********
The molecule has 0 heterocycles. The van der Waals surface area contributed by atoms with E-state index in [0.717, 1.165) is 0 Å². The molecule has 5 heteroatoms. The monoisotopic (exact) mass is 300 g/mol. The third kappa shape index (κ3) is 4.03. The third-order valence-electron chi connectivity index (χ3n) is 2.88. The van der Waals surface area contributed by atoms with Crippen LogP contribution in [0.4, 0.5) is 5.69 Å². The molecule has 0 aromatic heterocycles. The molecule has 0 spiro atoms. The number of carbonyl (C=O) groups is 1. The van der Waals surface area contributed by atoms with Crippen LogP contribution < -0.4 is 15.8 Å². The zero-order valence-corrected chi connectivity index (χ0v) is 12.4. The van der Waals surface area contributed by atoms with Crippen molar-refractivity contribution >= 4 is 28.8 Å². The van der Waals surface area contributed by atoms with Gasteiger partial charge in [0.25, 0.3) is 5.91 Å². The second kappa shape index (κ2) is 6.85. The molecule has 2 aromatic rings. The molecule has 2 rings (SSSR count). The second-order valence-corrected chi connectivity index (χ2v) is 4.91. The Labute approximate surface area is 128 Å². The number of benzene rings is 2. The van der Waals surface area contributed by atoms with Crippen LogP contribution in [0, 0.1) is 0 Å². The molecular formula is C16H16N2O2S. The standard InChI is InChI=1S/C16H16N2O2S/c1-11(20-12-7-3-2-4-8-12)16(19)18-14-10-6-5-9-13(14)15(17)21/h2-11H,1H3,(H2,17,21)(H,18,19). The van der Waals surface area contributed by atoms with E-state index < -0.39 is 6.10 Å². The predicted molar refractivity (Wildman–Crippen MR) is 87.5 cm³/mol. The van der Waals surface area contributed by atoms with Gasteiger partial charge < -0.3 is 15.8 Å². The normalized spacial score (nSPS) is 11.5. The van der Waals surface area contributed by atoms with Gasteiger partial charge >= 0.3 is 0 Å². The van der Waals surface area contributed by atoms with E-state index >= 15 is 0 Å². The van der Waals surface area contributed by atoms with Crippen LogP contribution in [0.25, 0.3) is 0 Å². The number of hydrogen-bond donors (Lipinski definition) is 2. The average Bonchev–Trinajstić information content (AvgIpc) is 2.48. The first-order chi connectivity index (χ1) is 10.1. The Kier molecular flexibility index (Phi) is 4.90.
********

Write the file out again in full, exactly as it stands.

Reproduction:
The molecule has 0 heterocycles. The van der Waals surface area contributed by atoms with E-state index in [0.717, 1.165) is 0 Å². The molecule has 5 heteroatoms. The monoisotopic (exact) mass is 300 g/mol. The third kappa shape index (κ3) is 4.03. The third-order valence-electron chi connectivity index (χ3n) is 2.88. The van der Waals surface area contributed by atoms with Crippen LogP contribution in [0.4, 0.5) is 5.69 Å². The molecule has 0 aromatic heterocycles. The molecule has 0 spiro atoms. The number of carbonyl (C=O) groups is 1. The van der Waals surface area contributed by atoms with Crippen LogP contribution < -0.4 is 15.8 Å². The zero-order valence-corrected chi connectivity index (χ0v) is 12.4. The van der Waals surface area contributed by atoms with Crippen molar-refractivity contribution >= 4 is 28.8 Å². The van der Waals surface area contributed by atoms with Gasteiger partial charge in [0.25, 0.3) is 5.91 Å². The second kappa shape index (κ2) is 6.85. The molecule has 2 aromatic rings. The molecule has 2 rings (SSSR count). The second-order valence-corrected chi connectivity index (χ2v) is 4.91. The Labute approximate surface area is 128 Å². The number of benzene rings is 2. The van der Waals surface area contributed by atoms with Crippen LogP contribution in [0, 0.1) is 0 Å². The molecular formula is C16H16N2O2S. The standard InChI is InChI=1S/C16H16N2O2S/c1-11(20-12-7-3-2-4-8-12)16(19)18-14-10-6-5-9-13(14)15(17)21/h2-11H,1H3,(H2,17,21)(H,18,19). The van der Waals surface area contributed by atoms with E-state index < -0.39 is 6.10 Å². The predicted molar refractivity (Wildman–Crippen MR) is 87.5 cm³/mol. The van der Waals surface area contributed by atoms with Gasteiger partial charge < -0.3 is 15.8 Å². The normalized spacial score (nSPS) is 11.5. The van der Waals surface area contributed by atoms with Gasteiger partial charge >= 0.3 is 0 Å². The van der Waals surface area contributed by atoms with E-state index >= 15 is 0 Å². The van der Waals surface area contributed by atoms with Crippen LogP contribution in [0.25, 0.3) is 0 Å². The number of hydrogen-bond donors (Lipinski definition) is 2. The average Bonchev–Trinajstić information content (AvgIpc) is 2.48. The first-order chi connectivity index (χ1) is 10.1. The Kier molecular flexibility index (Phi) is 4.90.